“America’s hydraulic fracturing gold rush portends the greatest environmental disaster of a generation. … “The natural gas industry has spent $747 million lobbying state and federal officials over the past decade, allowing it to continue drilling in 34 states. Few Americans are any richer. But a whole lot more have horror stories to tell.”
I am proud to have participated along with two of Earthworks’ fantastic board members, Deborah Rogers and Tony Ingraffea.
Fracking: Boom or Doom
America’s hydraulic fracturing gold rush portends the greatest environmental disaster of a generation
By Denise Grollmus Wednesday, Sep 19 2012
This is one of my favorite quotes. I may update with more quotes later.
“The whole goal is to put a little seed of doubt in people’s minds,” Ingraffea says. “And for those who believe that they can get rich from leasing their land, there is a willing suspension of disbelief. But the real question is: How many bad things can go wrong right in front of your eyes before you finally accept the truth that this stuff is nasty and extremely dangerous?”
About Sharon Wilson
Sharon Wilson is considered a leading citizen expert on the impacts of shale oil and gas extraction. She is the go-to person whether it’s top EPA officials from D.C., national and international news networks, or residents facing the shock of eminent domain and the devastating environmental effects of natural gas development in their backyards.
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Don’t think this will register as devastating, but nice line: “America’s hydraulic fracturing gold rush portends the greatest environmental disaster of a generation.” So what is the fracking rush a sign of? The world having a stable supply of energy?
If the worldwide economy is going to require 50% more energy in the next 20 years, I just don’t understand how else we would get it. Nat gas is cleaner than coal, so I think its more accurate to say “fracking gold rush is the greatest environmental (economic, and public health) savior of this generation.”
Y’all need to hire some engineers and economists over at earth works. Bring in the skill team to write your stories!
Um, “Sierra?” Earthworks didn’t have anything to do with writing the story. We were interviewed for it. ICYMI, Tony Ingraffea is a Cornell professor.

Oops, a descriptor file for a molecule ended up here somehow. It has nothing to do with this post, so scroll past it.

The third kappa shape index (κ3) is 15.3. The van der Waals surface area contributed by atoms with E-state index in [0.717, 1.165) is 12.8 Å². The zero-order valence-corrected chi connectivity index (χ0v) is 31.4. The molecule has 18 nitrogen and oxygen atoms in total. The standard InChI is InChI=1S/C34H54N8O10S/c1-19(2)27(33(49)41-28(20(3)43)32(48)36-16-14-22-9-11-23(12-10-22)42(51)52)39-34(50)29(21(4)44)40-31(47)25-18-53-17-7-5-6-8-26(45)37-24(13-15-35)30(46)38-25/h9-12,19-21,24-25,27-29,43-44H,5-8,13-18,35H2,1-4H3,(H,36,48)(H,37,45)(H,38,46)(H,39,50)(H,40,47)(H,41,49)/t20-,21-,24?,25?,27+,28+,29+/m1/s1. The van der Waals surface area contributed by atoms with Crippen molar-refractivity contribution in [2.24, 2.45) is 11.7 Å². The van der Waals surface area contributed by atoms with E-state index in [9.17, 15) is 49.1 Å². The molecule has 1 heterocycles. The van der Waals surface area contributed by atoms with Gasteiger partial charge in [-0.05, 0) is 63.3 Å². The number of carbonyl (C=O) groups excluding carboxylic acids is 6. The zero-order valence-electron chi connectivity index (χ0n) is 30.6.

Natural gas only burns cleaner than coal. The extraction process plus all the emissions make it on par or even dirtier than coal.
Here’s how we can get the energy we need: Stop the corporate socialism to the fracking companies and give those subsidies to wind and solar. Step up conservation programs.
Clearly you don’t grasp the magnitude of our world energy needs or the limitations of wind/solar. And the rest of the world can’t afford to subsidize it.basic arithmetic. Let’s cut the oil subsidies and put everything on the table.bythe way, oil and gas companies invested 2x the federal gov in wind and solar. They don’t care where profits come from – if there is money to be made they’ll find it. It just ain’t there.
Clearly you don’t grasp the magnitude of the destruction, contamination and suffering fracking causes.
We can’t afford to water and destroy vital natural resources in pursuit of the last dab of dirty fossil fuels–basic arithmetic.
kim Feil says
The best written article yet I think that captures a good time line of events.
Don Young says
I read the entire report. The cream rises to the top. That is you, Sharon.
You were there before anyone, Don.
Khepry Quixote says
As was said during the Watergate scandal: “Follow the money!”. The comment in the article which intimated that fracking ventures were not as profitable as first thought is a notion that should be explored in more depth. Some of the fracking companies are carrying significant amounts of debt, far more than they should be if long-term survival is desired. Long-term survival is desirable as best practices may evolve that will possibly minimize fracking’s negative impact on the environment; unlikely but possible. Long-term survival is also important as remediation, if any is possible, requires extant parties against which damages and expenses can assessed with a reasonable expectation of collection in full.
Financial smoke-and-mirrors hurts all parties involved: the employees, the investors, and the peasants in the sacrifice zones.